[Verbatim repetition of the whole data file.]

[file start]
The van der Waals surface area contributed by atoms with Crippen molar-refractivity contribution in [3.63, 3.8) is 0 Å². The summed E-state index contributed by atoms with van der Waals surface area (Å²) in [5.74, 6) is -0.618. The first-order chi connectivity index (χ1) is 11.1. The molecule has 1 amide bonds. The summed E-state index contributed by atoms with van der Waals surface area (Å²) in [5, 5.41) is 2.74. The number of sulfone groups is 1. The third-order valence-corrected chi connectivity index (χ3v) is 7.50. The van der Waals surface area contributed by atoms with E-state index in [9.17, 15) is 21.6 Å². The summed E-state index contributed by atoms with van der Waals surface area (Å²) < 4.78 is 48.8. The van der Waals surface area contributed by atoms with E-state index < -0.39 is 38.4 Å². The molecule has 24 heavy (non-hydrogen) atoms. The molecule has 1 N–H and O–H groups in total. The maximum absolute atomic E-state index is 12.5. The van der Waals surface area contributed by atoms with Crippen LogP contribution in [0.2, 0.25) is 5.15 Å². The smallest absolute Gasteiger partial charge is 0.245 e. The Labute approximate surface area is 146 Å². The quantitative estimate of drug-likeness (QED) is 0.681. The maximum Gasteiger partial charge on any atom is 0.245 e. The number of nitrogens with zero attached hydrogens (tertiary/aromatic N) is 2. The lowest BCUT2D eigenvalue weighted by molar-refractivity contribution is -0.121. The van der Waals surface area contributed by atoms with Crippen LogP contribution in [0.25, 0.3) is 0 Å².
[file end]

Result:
The van der Waals surface area contributed by atoms with Crippen molar-refractivity contribution in [3.63, 3.8) is 0 Å². The summed E-state index contributed by atoms with van der Waals surface area (Å²) in [5.74, 6) is -0.618. The first-order chi connectivity index (χ1) is 11.1. The molecule has 1 amide bonds. The summed E-state index contributed by atoms with van der Waals surface area (Å²) in [5, 5.41) is 2.74. The number of sulfone groups is 1. The third-order valence-corrected chi connectivity index (χ3v) is 7.50. The van der Waals surface area contributed by atoms with E-state index in [9.17, 15) is 21.6 Å². The summed E-state index contributed by atoms with van der Waals surface area (Å²) < 4.78 is 48.8. The van der Waals surface area contributed by atoms with E-state index < -0.39 is 38.4 Å². The molecule has 24 heavy (non-hydrogen) atoms. The molecule has 1 N–H and O–H groups in total. The maximum absolute atomic E-state index is 12.5. The van der Waals surface area contributed by atoms with Crippen LogP contribution in [0.2, 0.25) is 5.15 Å². The smallest absolute Gasteiger partial charge is 0.245 e. The Labute approximate surface area is 146 Å². The quantitative estimate of drug-likeness (QED) is 0.681. The maximum Gasteiger partial charge on any atom is 0.245 e. The number of nitrogens with zero attached hydrogens (tertiary/aromatic N) is 2. The lowest BCUT2D eigenvalue weighted by molar-refractivity contribution is -0.121. The van der Waals surface area contributed by atoms with Crippen LogP contribution in [0.25, 0.3) is 0 Å².